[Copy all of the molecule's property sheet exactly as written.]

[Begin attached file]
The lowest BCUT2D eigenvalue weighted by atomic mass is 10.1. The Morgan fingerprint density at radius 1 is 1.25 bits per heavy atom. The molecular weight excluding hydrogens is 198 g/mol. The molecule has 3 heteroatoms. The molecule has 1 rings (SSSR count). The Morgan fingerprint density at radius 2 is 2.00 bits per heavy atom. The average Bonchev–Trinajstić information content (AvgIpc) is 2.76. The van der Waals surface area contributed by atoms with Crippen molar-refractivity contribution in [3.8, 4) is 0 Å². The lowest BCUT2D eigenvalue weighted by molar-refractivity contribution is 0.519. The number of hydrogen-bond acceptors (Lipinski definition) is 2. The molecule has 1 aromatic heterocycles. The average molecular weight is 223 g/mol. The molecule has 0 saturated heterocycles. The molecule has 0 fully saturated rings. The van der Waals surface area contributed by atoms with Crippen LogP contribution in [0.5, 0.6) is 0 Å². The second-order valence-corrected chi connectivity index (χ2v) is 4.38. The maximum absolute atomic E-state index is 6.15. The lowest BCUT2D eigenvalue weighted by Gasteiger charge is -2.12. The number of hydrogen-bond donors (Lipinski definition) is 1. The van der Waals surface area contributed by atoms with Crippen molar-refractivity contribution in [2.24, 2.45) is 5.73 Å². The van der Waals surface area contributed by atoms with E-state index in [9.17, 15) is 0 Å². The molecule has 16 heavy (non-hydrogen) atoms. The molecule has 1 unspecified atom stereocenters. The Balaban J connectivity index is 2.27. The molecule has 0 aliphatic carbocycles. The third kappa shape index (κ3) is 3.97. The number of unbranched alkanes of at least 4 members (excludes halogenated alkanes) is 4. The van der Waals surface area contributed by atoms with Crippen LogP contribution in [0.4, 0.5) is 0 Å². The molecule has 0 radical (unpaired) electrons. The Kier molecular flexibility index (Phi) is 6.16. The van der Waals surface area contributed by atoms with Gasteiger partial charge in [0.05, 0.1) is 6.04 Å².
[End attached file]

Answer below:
The lowest BCUT2D eigenvalue weighted by atomic mass is 10.1. The Morgan fingerprint density at radius 1 is 1.25 bits per heavy atom. The molecular weight excluding hydrogens is 198 g/mol. The molecule has 3 heteroatoms. The molecule has 1 rings (SSSR count). The Morgan fingerprint density at radius 2 is 2.00 bits per heavy atom. The average Bonchev–Trinajstić information content (AvgIpc) is 2.76. The van der Waals surface area contributed by atoms with Crippen molar-refractivity contribution in [3.8, 4) is 0 Å². The lowest BCUT2D eigenvalue weighted by molar-refractivity contribution is 0.519. The number of hydrogen-bond acceptors (Lipinski definition) is 2. The molecule has 1 aromatic heterocycles. The average molecular weight is 223 g/mol. The molecule has 0 saturated heterocycles. The molecule has 0 fully saturated rings. The van der Waals surface area contributed by atoms with Crippen LogP contribution in [0.5, 0.6) is 0 Å². The second-order valence-corrected chi connectivity index (χ2v) is 4.38. The maximum absolute atomic E-state index is 6.15. The lowest BCUT2D eigenvalue weighted by Gasteiger charge is -2.12. The number of hydrogen-bond donors (Lipinski definition) is 1. The van der Waals surface area contributed by atoms with Crippen molar-refractivity contribution in [2.24, 2.45) is 5.73 Å². The van der Waals surface area contributed by atoms with E-state index in [9.17, 15) is 0 Å². The molecule has 16 heavy (non-hydrogen) atoms. The molecule has 1 unspecified atom stereocenters. The Balaban J connectivity index is 2.27. The molecule has 0 aliphatic carbocycles. The third kappa shape index (κ3) is 3.97. The number of unbranched alkanes of at least 4 members (excludes halogenated alkanes) is 4. The van der Waals surface area contributed by atoms with Crippen LogP contribution in [0.4, 0.5) is 0 Å². The molecule has 0 radical (unpaired) electrons. The Kier molecular flexibility index (Phi) is 6.16. The van der Waals surface area contributed by atoms with Gasteiger partial charge in [0.05, 0.1) is 6.04 Å².